Jay­walk­ers in Ji­nan get high-tech slap in face

China Daily - - CHINA - By ZHAO RUIXUE in Ji­nan zhaoruixue@chi­nadaily.com.cn

It is common in China to see a crowd of pedes­tri­ans or non­mo­tor­ized ve­hi­cles cross­ing a street even when the light is red. Now the au­thor­i­ties will know who they are.

Traffic po­lice in Ji­nan, Shan­dong prov­ince, re­cently in­stalled fa­cial recog­ni­tion equip­ment at street in­ter­sec­tions to go after jay­walk­ers and other vi­o­la­tors.

“When pedes­tri­ans or driv­ers of non­mo­tor­ized ve­hi­cles run a red light, the equip­ment will take four snap­shots and a 15-sec­ond video,” said Wei Jinghuo, di­rec­tor of the Ji­nan traffic po­lice tech­nol­ogy ser­vice cen­ter. “Jay­walk­ers can usu­ally be iden­ti­fied the same day by com­par­ing the images with those in the data­bases of the public se­cu­rity au­thor­i­ties.

“The tech­nol­ogy en­ables us to rec­og­nize the im­age of each jay­walker in a crowd.”

The move is part of a 100day cam­paign that will start soon in the city.

Once iden­ti­fied, jay­walk­ers will be no­ti­fied by the traffic po­lice and asked to ac­cept pun­ish­ment at lo­cal traffic po­lice branches. Jay­walk­ers will be sub­ject to fines as high as 50 yuan ($7.20).

Those caught by po­lice on the spot will be given a choice: half an hour of ed­u­ca­tion on traffic rules or 20 min­utes of vol­un­teer work as­sist­ing po­lice in traffic guid­ance.

For those who refuse to take their pun­ish­ment, the po­lice will in­form em­ploy­ers or res­i­den­tial com­mu­ni­ties by let­ter, and their in­for­ma­tion will be pub­lished in the me­dia.

In­for­ma­tion on jay­walk­ers will also be up­loaded to the traffic credit sys­tem Ji­nan plans to create be­fore the end of next year. Once it’s com­pleted, jay­walk­ers’ in­for­ma­tion will be included in per­sonal credit archives, which will in­crease the cost of fu­ture vi­o­la­tions of traffic rules.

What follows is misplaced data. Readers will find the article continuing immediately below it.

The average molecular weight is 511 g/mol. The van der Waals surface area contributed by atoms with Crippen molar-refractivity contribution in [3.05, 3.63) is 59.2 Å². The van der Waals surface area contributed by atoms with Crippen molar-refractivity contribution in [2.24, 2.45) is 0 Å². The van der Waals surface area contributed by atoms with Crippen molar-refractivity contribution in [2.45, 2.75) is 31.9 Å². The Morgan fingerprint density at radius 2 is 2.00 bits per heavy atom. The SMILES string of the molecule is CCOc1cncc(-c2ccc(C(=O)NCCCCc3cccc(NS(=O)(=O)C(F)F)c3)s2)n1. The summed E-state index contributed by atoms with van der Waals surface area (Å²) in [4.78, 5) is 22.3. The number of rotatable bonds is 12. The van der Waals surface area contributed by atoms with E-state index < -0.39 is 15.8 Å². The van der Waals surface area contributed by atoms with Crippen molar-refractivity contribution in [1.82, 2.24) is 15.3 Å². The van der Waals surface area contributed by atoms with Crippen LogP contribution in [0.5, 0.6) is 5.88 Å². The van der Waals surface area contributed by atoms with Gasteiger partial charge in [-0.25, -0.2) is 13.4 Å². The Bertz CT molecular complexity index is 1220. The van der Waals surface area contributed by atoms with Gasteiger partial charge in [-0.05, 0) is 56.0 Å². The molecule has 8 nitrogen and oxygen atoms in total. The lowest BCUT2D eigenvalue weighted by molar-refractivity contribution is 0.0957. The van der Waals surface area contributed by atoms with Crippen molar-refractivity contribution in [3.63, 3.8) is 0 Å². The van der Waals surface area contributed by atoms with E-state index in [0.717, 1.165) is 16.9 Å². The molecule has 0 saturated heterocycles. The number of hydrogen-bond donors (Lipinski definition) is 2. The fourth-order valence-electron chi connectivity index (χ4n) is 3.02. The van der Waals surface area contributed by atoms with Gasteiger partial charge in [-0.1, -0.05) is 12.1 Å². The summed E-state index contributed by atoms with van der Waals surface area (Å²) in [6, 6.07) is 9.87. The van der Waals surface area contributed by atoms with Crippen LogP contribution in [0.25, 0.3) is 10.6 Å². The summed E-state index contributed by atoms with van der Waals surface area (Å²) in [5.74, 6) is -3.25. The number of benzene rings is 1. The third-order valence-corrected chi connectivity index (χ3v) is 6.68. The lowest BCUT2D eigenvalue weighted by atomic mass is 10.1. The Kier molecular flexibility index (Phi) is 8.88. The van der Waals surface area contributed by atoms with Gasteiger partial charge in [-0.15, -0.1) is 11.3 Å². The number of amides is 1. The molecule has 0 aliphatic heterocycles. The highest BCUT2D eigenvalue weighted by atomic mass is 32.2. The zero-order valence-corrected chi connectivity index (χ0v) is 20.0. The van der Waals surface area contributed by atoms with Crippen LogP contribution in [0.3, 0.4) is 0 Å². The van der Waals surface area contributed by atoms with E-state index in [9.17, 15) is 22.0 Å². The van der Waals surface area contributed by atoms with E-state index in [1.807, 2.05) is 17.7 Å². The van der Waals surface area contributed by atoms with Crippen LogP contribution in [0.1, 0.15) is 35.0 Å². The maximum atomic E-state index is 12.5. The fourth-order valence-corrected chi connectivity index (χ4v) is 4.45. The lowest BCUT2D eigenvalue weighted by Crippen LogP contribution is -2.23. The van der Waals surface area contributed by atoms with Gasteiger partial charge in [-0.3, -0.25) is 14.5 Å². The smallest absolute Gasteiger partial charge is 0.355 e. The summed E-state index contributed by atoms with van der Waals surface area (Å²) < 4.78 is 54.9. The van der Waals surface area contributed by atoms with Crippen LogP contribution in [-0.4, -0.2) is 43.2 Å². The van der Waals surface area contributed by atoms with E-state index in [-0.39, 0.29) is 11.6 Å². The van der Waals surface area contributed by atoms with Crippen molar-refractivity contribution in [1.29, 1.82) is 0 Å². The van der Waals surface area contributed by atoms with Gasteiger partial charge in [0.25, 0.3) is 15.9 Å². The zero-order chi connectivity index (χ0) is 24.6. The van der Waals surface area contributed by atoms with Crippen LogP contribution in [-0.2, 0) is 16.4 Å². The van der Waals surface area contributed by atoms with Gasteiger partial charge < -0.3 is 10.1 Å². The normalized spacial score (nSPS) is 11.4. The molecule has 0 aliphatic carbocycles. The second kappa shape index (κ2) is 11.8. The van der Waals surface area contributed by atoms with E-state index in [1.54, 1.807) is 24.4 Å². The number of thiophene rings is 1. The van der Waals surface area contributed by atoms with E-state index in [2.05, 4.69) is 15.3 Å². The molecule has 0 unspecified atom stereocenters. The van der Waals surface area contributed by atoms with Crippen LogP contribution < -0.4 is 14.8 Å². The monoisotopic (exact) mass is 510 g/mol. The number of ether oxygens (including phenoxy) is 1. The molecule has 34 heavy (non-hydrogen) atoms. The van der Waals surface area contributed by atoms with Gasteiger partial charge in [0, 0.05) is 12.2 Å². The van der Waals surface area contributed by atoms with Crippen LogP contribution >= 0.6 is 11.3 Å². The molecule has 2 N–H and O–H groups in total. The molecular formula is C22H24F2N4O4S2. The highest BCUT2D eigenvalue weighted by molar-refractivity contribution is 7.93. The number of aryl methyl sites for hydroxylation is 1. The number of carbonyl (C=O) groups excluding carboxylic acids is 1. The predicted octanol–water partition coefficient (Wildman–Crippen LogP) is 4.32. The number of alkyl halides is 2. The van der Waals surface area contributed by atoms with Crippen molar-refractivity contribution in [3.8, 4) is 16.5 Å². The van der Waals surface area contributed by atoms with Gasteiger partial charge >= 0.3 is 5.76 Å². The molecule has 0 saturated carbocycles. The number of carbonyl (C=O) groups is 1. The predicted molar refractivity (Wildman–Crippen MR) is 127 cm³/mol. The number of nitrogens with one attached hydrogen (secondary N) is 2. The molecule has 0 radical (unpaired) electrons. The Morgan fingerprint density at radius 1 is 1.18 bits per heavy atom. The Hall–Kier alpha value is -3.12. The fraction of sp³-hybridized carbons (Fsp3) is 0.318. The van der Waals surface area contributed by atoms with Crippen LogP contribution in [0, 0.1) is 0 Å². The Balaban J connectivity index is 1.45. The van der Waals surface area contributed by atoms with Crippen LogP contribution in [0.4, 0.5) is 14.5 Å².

Wei said the pun­ish­ment details are still be­ing de­vel­oped, as the snap­shot sys­tem has only been on trial for a month.

A num­ber of Chi­nese cities — in­clud­ing Mianyang, Sichuan prov­ince, and Fuzhou, Fu­jian prov­ince — have also started using fa­cial recog­ni­tion to clamp down on jay­walk­ers.

In Mianyang, data cap­tured by the fa­cial recog­ni­tion equip­ment are dis­played on a screen next to the street.

Dong Xiaoxia, an em­ployee of a State-owned en­ter­prise in the en­ergy in­dus­try in Ji­nan, said more time is needed to know whether or not the sys­tem works.

“It de­pends on whether the au­thor­i­ties can en­force it,” Dong said. “Can the po­lice au­thor­i­ties re­ally ex­pose jay­walk­ers’ in­for­ma­tion in the me­dia? How will traffic credit records in­flu­ence the jay­walk­ers?”

Zhang Qi­hua, a se­nior stu­dent at a univer­sity in Ji­nan, said the cam­paign shows au­thor­i­ties’ at­ti­tude to­ward clamp­ing down on un­civ­i­lized be­hav­ior.

“It is a good trend. Like the crack­down on drunken driv­ing, I think a crack­down on jay­walk­ers will also work,” Zhang said.

Newspapers in English

Newspapers from China

© PressReader. All rights reserved.